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Rescuing The Children: Elián, AIDS, South Africa and Media


 

I
can just hear some Hollywood exec wondering if it has "series
potential" while watching the dramatic showdown in the latest episode of
the Elin Gonzlez tug-of-war. On April 22 federal agents in a long overdue
and overdrawn response "rescued" the six-year-old from a politically
driven soap opera and family feud. He was reunited with his father, a reunion
that enjoyed support from the majority of people living outside the
Castro-hating hothouse of Miami’s Little Havana.

The
media was omnipresent, of course, live and in color, milking the drama for all
it was worth. On many networks "all Elin all the time" had months
ago become a programming staple — coverage that mostly failed to take a
critical look at the vicious 30-year U.S. embargo of Cuba that created the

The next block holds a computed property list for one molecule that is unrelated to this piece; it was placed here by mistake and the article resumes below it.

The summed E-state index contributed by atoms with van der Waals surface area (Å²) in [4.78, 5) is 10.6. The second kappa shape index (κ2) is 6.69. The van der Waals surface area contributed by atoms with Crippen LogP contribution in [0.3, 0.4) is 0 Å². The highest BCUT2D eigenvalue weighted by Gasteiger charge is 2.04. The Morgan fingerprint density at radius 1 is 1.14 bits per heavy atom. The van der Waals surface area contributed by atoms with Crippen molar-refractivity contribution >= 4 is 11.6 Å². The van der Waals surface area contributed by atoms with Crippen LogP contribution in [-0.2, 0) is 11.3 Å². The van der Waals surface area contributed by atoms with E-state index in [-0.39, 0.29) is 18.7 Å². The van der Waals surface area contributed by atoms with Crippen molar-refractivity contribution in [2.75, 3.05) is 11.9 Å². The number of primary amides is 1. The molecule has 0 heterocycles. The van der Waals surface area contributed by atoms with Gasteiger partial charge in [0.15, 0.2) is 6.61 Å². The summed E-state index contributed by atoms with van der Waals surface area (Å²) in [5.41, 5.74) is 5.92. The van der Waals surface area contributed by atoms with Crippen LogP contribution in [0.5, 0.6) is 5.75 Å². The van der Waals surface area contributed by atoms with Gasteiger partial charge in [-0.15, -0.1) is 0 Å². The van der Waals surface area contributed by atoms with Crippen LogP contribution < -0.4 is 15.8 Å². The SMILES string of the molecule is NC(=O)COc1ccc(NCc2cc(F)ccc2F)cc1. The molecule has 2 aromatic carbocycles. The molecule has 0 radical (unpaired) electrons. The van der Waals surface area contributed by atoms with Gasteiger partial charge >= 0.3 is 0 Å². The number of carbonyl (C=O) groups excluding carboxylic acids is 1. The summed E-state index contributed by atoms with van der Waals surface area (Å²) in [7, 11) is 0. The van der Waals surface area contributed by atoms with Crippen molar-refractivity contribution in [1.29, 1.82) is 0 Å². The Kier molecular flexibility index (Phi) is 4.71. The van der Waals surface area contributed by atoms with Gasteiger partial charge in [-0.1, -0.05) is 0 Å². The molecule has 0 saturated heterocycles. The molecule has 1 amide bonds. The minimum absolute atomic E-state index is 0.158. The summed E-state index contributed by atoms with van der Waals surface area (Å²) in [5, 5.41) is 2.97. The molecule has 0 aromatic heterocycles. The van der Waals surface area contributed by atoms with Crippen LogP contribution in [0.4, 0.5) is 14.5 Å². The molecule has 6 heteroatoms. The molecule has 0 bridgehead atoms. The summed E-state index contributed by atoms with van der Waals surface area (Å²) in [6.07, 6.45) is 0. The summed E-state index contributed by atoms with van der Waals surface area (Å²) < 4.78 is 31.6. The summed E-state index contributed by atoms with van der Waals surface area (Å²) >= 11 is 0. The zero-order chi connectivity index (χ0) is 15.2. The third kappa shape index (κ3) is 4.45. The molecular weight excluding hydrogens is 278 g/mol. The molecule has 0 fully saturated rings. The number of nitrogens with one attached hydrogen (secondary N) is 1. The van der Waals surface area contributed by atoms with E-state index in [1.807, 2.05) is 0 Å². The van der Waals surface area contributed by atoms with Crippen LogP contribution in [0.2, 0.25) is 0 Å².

conditions leading to Elin’s mother’s "escape" in the first place.
His first rescue, at sea, had long since been overshadowed by a hostage
situation created by his relatives and their fanatical supporters among
right-wing exile groups. The best interests of the child were not necessarily
considered in their best interest. (One unreported aside: A Cuba-expert friend
of mine who was shuttling between Havana, Miami and Washington to resolve this
crisis told me of an earlier encounter with Elin. He was asked if he wanted to
go home. His response was a question indicating the nature of this six-year-old’s
fears. "Will I have to go back the way I came, on a raft?" he
reportedly asked.

The
major complaint in most TV newsrooms was undoubtedly with the timing of the
raid. Why couldn’t Attorney General Reno have waited until primetime to act, so
that they could have enjoyed a bigger audience? Instead, the marshals moved with